Cons:
There are a few who have minor qualms about the amp's control and software. The amp is also a bit on the heavy side, but this is to be expected given that it is rated at 100W.

Overall:
With its 100W power, real tube preamp, and amp modeling versatility, the Vox VT100X is quite a catch in this price range.

Roland JC-22 Jazz Chorus 30 Watt Stereo Combo Guitar Amp

95
GEARANK

95 out of 100. Incorporating 50+ ratings and reviews.

Street Price: 

$450
Roland JC-22

The Roland Jazz Chorus line of amplifiers continue to be the go-to solid-state amplifiers for many professionals, thanks to its long list of big-name users which include Andy Summers, Robert Smith, Larry Coryell, Albert King, Kirk Hammet, Jeff Buckley and many more. The JC-22 is the smallest in this line, rated at 30W and equipped with two 6.5" speakers, designed for use in smaller venues and for recording. Its main selling point is its clean tone with stereo chorus effect, which was and still is being used in many popular songs that cover various musical genres. Roland's "Dimensional Space Chorus" effect works with the amp's stereo speaker configuration to provide 3-D like sound, while the built-in reverb adds sonic ambience.

Specifications:

  • Power: 30W
  • Speaker: 2 x 6.5"
  • Amp Modeling: None
  • Effects: Reverb, Chorus
  • Input:2 x 1/4" (Stereo - Left Mono/Right)
  • Outputs: 2 x 1/4" (Line)
  • Weight: 26.5 lbs.

Pros:
Jazz Chorus amps rose in popularity in the mid '70s because they provided a great sounding and reliable alternative to tube amps. These days, they are still just as appreciated for reliability, the JC-22 in particular is widely commended for being road worthy and portable. There are also mostly good talk when it comes to its sound, with some emphasis on its clean tone and chorus effect.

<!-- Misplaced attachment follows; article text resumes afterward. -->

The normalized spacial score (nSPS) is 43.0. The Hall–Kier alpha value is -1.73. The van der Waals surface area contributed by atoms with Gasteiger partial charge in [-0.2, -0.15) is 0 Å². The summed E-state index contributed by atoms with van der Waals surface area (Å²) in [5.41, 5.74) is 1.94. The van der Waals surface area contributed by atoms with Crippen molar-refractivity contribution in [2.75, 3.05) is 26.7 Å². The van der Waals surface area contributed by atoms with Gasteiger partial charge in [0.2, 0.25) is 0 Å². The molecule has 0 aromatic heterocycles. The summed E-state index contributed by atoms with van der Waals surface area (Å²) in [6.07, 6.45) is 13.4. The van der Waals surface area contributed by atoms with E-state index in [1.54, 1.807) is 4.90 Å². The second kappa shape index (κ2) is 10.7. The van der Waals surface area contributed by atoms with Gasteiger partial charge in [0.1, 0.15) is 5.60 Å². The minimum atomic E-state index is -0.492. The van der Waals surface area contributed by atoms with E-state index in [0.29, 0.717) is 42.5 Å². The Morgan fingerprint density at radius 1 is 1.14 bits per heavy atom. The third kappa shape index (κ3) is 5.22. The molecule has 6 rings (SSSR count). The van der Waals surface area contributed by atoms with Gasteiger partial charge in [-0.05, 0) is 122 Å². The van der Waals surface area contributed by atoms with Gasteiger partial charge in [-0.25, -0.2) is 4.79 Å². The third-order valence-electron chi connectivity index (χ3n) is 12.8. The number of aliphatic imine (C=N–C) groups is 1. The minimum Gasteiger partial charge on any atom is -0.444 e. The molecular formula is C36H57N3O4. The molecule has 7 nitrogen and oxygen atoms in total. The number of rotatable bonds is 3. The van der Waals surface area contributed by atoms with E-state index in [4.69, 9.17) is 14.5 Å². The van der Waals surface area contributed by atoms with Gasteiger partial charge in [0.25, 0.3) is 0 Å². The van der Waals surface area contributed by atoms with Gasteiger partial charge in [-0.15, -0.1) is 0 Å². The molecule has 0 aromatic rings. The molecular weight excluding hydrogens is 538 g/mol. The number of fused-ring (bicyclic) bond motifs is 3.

Cons:
While there aren't any noteworthy complaint - the amp's limited functionality may be a turn-off for those who want more sounds options coming from their amplifier.

Overall:
Whether you are a fan of Roland JC tones or not, you'll appreciate the simplicity, reliability and great clean tone of the Roland JC-22.

Best Guitar Amps under $500 - Tube Combo

VHT Special 6 Tube Combo Guitar Amp 6W 1x10

91
GEARANK

91 out of 100. Incorporating 225+ ratings and reviews.

Street Price: 

$350
VHT Special 6 Tube Combo Guitar Amp 6W 1x10

Boutique quality tube amplifiers are usually beyond the reach of this guide's price range, but thanks to company's like VHT, you can now get your hands on a hand-wired amp like the Special 6 at a very accessible price. This compact all-tube combo amp is meant for intimate venues and recording, with a 6W amplifier section that drives a 10" speaker. At the core of this amp is a single 12AX7 preamp tube and one 6V6 output tube, and it comes with only 2-knobs: one for tone and the other for volume. In addition, VHT added a boost channel which can be accessed by pulling the volume knob. Interestingly, the amp is being marketed as a good base for customizing your own amp, thanks to its streamlined and hand-wired configuration.

Specifications:

  • Power: 6W
  • Speaker: 10"
  • Amp Modeling: None
  • Effects: None
  • Input:2 x 1/4" (Lo/Hi)
  • Outputs: 3 x 1/4" (Speaker Out)
  • Weight: 25 lbs.

Pros:
Overall sentiment towards the VHT Special 6 is very positive, with most users praising it for churning out good tones with minimal tweaking. It also gets a lot of thumbs up for its build quality. While there's not much to tweak, some users are surprised that its single tone knob configuration offers good enough flexibility.

Cons:
The most common concern with this amp is the quality of the tubes that it comes with. Some users report improved overall tone and response after they swapped out the tubes.

Overall: